• Insufficient transport links to unlock expansion zones The GLA puts its faith in the relatively empty spaces of the Thames Gateway from London Docklands eastwards to absorb 142,000 homes (30% of the total) and 249,000 new jobs (39%). But Tony McBrearty, deputy chief executive of the Thames Gateway London Partnership, argues: "There are acres and acres of land for development, but they have negative value at present. There are lots of development ideas, but without new transport links, they won't happen." The trouble is that the proposed transport links are a long way off – the Channel Tunnel Rail Link that will connect the area to the Stratford interchange is not due for completion until 2007 at the earliest, and the CrossRail link to the Isle of Dogs and central London will not be finished until 2011. Three proposed river crossings in east London are similarly long-term projects.

  • Under-resourced planning departments The increased development activity proposed by the draft plan depends on a growing rate of approvals by London's planning authorities. A key performance measure is to increase throughput threefold. Yet high-density developments on brownfield sites and negotiations over affordable housing on private sites are likely to protract the planning process – possibly by as much as nine months, according to Fairview Homes. Chris Morley, planning director of the British Property Federation, says: "Fewer developments are going through the system than at any time before. Planning departments need a 40% increase in funding and a 40% increase in skilled planners."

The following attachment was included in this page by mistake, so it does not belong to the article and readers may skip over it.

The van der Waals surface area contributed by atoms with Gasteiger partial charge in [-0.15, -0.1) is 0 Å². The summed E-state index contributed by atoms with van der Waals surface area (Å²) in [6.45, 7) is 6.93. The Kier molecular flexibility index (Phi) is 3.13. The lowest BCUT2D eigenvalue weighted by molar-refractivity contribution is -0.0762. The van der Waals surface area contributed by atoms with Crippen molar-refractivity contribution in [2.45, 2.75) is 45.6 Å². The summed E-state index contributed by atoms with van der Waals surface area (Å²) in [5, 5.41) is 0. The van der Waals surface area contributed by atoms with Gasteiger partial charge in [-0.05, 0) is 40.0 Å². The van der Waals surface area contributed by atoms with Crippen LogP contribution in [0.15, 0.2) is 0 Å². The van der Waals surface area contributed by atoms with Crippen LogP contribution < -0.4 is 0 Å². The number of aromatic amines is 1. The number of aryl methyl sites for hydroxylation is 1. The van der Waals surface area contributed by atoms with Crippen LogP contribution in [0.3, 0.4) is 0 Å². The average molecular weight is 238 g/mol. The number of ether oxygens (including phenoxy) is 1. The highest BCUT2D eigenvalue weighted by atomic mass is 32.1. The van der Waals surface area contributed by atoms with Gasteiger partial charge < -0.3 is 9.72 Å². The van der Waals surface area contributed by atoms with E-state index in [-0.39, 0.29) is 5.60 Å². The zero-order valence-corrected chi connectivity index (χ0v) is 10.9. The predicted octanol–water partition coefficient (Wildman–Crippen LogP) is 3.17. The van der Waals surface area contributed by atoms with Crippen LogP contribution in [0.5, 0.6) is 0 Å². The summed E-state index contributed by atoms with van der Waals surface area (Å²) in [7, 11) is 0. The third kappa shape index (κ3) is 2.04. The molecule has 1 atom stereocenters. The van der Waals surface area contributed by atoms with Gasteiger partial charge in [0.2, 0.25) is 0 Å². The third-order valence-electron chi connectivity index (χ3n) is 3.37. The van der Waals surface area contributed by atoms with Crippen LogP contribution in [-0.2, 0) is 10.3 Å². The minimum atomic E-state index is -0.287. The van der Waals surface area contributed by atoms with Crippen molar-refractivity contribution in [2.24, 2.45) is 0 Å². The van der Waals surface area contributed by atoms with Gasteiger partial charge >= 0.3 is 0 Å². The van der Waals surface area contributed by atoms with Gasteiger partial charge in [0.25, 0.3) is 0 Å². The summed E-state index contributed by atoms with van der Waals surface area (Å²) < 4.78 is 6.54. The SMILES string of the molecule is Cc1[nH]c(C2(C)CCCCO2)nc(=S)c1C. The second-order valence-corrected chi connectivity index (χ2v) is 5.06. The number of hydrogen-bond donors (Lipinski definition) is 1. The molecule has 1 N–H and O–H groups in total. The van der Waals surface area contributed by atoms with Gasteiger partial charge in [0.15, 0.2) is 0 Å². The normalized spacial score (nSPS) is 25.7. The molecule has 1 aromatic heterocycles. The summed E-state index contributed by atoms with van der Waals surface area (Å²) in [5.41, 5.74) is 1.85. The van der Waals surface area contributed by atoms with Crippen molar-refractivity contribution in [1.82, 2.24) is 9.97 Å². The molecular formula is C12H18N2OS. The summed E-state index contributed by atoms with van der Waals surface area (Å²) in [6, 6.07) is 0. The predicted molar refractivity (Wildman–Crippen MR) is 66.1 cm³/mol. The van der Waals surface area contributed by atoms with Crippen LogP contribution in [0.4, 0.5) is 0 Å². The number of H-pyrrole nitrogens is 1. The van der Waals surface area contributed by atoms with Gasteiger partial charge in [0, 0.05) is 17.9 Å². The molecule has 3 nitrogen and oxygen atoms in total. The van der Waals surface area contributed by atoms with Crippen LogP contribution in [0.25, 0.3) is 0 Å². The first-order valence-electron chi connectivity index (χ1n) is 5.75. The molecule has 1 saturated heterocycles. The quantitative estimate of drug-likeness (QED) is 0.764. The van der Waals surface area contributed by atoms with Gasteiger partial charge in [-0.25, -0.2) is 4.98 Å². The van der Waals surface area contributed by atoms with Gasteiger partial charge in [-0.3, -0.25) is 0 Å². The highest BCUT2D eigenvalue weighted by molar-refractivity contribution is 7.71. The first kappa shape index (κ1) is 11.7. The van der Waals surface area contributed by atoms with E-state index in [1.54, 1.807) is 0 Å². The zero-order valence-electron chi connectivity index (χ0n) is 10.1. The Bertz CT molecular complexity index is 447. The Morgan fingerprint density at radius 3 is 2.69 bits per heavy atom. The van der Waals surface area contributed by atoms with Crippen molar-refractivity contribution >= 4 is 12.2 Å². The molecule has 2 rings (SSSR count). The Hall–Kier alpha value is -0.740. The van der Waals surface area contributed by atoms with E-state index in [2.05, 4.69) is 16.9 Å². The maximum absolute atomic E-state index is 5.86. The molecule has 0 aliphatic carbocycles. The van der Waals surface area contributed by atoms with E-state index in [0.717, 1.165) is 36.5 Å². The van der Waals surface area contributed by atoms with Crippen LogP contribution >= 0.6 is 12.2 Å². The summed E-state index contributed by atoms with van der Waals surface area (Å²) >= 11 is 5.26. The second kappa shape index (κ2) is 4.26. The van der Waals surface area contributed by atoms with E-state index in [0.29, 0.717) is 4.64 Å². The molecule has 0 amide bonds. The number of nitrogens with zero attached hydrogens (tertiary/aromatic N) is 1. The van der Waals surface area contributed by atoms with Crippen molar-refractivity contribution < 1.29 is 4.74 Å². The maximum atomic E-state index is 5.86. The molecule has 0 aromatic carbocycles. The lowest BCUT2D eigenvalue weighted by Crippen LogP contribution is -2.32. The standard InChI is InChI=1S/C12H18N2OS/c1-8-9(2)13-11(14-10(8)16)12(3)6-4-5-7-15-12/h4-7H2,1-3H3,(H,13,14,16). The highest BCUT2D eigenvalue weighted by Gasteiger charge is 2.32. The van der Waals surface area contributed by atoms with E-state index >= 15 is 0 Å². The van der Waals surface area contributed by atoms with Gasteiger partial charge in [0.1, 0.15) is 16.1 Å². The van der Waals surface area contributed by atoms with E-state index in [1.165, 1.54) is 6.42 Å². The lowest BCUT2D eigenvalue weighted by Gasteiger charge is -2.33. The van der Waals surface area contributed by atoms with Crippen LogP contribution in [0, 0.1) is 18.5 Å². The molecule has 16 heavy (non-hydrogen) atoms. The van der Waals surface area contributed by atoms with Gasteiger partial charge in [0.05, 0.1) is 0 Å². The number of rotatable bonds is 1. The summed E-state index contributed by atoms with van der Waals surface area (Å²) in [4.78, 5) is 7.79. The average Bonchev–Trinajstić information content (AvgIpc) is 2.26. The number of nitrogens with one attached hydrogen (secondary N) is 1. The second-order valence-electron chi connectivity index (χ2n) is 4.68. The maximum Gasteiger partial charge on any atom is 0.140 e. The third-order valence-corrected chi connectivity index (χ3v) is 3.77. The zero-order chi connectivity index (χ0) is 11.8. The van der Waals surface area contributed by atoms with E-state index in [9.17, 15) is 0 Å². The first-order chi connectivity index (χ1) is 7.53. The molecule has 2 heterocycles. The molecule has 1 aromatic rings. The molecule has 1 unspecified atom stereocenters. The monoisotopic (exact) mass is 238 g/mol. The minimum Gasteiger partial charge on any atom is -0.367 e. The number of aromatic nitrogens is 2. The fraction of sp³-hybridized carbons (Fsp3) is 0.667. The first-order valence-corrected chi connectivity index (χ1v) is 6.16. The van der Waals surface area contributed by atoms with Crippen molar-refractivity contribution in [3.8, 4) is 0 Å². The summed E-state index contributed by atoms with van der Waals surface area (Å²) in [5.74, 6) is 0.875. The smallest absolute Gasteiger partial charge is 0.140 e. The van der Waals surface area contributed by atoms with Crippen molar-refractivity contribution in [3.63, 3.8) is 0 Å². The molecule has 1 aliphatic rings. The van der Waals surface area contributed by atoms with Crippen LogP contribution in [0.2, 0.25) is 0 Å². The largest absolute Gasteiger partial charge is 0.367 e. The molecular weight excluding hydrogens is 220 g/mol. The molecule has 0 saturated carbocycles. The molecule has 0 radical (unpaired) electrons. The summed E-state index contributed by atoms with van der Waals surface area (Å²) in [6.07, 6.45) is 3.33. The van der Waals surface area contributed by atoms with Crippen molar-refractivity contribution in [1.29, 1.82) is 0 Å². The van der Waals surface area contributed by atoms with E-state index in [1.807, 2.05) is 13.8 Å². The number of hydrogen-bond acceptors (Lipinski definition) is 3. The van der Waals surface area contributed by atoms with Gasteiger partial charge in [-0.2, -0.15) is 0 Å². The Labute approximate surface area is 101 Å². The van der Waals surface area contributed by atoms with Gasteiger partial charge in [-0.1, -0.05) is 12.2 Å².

• Construction skills shortage Increased construction will put additional pressure on London's drum-tight labour market. This in turn will inflate construction prices, with the effect that costs will rise while output declines.